Monday, February 21, 2011

Gita Lenz (1910 - 2011)





(This from an announcement sent out January 28, 2011)

I am saddened to relate the recent passing of Gita Lenz.

Gita died peacefully on Thursday, January 20th, 2011 at a nursing home in New York City.

Gita Lenz lived most of her life in Greenwich Village on the corner of Carmine and 7th Avenue. From the 1940s through the mid-1960s, Gita created a body of work that withstands comparison to many of the better known photographers of the time. A self-described "Sunday photgrapher" in the 1940s, her work was often characterized by an interest in the city and life around her. While the social documentary tradition definitely had a distinct influence early on, Gita would soon take an interest in abstraction, isolating aspects both in nature and in the urban environment, stripping away details, framing images unconventionally and adding new depth and meaning to mundane and dilapidated subjects. Gita would go on to work professionally for commercial and editorial clients in the 50s and 60s.

In 1951, following the seminal exhibition Abstract Painting and Sculpture in America at the Museum of Modern Art, Edward Steichen curated the exhibition Abstraction in Photography, and included Lenz’s work alongside that of many other notable photographers of the period. For Steichen, the exhibition was meant as a response to the “sensitive reportorial photography” of the period and featured “the work of photographers concerned with evolving another reality by probing into the realm of the abstract.” The first major exhibition of Lenz’s work was in a three-person show, The Third Eye with John Reed and Don Normark, at the Brooklyn Museum of Art in 1952. Soon after, in 1955, Steichen included her work in another exhibition at the MoMA, this time in the landmark exhibition, The Family of Man.

I had the pleasure of meeting Gita some ten years or so ago at a gallery reception in New York City but didn't know that I would later play a role in trying to earn for her such belated recognition of her incredible photography. My friend, Timothy Bartling, had called me up in 2002, to relate his concerns about the photographic collection of his friend, and neighbor, as he was helping to move her out of her west village apartment and into an assisted living situation. She had no immediate family that he knew of and so Timothy was acting on Gita's behalf, managing her affairs and possessions. When it came to Gita's photography, there were many boxes of prints and contact sheets and negatives and he wasn't sure what, if anything, could be done with them. So, I drove from my home in Virginia with another friend and photographer, Woody Woodroof, so that we could at least make sure the work would be safely stored once Gita had vacated her apartment.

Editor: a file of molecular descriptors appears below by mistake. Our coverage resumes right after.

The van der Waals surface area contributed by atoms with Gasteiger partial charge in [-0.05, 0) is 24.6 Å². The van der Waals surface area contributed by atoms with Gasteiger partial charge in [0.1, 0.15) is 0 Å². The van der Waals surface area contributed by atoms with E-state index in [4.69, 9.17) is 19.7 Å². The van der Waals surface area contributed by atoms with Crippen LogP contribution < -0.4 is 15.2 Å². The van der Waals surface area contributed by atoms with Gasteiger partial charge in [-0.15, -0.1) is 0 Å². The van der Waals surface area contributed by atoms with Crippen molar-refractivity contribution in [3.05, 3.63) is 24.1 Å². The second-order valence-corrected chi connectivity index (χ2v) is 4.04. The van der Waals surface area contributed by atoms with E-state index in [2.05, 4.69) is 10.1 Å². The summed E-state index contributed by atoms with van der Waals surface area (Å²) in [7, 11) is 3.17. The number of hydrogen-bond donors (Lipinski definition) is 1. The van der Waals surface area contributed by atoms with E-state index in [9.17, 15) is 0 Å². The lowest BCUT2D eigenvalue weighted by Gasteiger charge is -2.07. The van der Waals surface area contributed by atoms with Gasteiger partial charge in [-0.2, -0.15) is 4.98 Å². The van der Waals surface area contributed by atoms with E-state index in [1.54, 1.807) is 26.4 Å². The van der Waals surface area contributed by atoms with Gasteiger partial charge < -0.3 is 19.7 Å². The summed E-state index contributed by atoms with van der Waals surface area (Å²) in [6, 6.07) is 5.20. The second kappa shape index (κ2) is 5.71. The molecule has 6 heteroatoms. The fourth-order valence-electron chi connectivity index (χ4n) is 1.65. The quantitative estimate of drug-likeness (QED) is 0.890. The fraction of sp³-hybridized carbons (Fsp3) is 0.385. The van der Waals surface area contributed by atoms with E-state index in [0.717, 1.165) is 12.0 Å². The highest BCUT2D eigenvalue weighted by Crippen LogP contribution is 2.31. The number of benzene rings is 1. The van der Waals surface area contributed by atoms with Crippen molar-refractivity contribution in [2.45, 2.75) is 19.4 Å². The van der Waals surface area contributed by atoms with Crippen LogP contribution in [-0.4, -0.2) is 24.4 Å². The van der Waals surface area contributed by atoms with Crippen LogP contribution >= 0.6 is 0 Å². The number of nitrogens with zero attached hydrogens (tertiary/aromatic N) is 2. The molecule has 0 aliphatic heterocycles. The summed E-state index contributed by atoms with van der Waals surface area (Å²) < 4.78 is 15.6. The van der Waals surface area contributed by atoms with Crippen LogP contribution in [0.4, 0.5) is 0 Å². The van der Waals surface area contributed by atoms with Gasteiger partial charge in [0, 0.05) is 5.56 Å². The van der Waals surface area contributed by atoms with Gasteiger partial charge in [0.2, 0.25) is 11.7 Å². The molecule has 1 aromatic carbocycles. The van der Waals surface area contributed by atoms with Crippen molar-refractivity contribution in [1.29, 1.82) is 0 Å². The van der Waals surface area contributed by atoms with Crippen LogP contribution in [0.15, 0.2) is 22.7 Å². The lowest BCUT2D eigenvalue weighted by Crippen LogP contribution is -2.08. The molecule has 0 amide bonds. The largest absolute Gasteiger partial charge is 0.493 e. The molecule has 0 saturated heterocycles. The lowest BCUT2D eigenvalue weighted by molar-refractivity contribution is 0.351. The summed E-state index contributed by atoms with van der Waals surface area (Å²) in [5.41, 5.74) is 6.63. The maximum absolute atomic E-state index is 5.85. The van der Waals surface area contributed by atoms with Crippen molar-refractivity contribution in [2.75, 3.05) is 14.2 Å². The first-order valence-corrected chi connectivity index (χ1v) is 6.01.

Since that somewhat unusual road trip, we have worked on this project so that other people might have the opportunity to enjoy her work as much as we do. Candela Books was founded to bring out a monograph of her work, in fall of 2010. Gitterman Gallery, in New York City, mounted a solo show of her work in September-October of 2010 which was warmly received and widely reviewed. There will be another exhibition of her work in Richmond, Virginia at Candela Books in the late spring of this year. Our hope is that her photography will continue to reach a wider audience.

In the book, I wrote that there were many times when I visited with Gita and brought her photographs along so we might spend some time going through them. And often she would be especially taken by a certain image and would look up smiling and say "Well, I must say that I was pretty damn good." That is a sweet memory for me now and indisputably true.

~ G.S.

2 comments:

D. Saunders said...
This comment has been removed by the author.
D. Saunders said...

D. Saunders said...

wow, just stumbled on your website, followed it to the blog about Gita.

The story of your dedication in bringing her work to a wider audience is powerful and touching. Her having no family to act on her behalf, it says something about your character that you'd buoy up her historical contribution. Most artists, understandably so, don't even have time to prop up their own "legacy".

Life moves fast - seems as though the dust barely covers a passed soul before faces turn forward toward the next new thing.

So, it's heartwarming that you help reveal the relevant visual offerings created by one of the "less-than-super-famous". And a woman, at that. (Historically overlooked in the arts field).

Well, morning coffee made me hyper but I just wanted to say what passed through my mind rather than just "turning the page" . . .

Best wishes in all you are doing. Daryl-Ann Saunders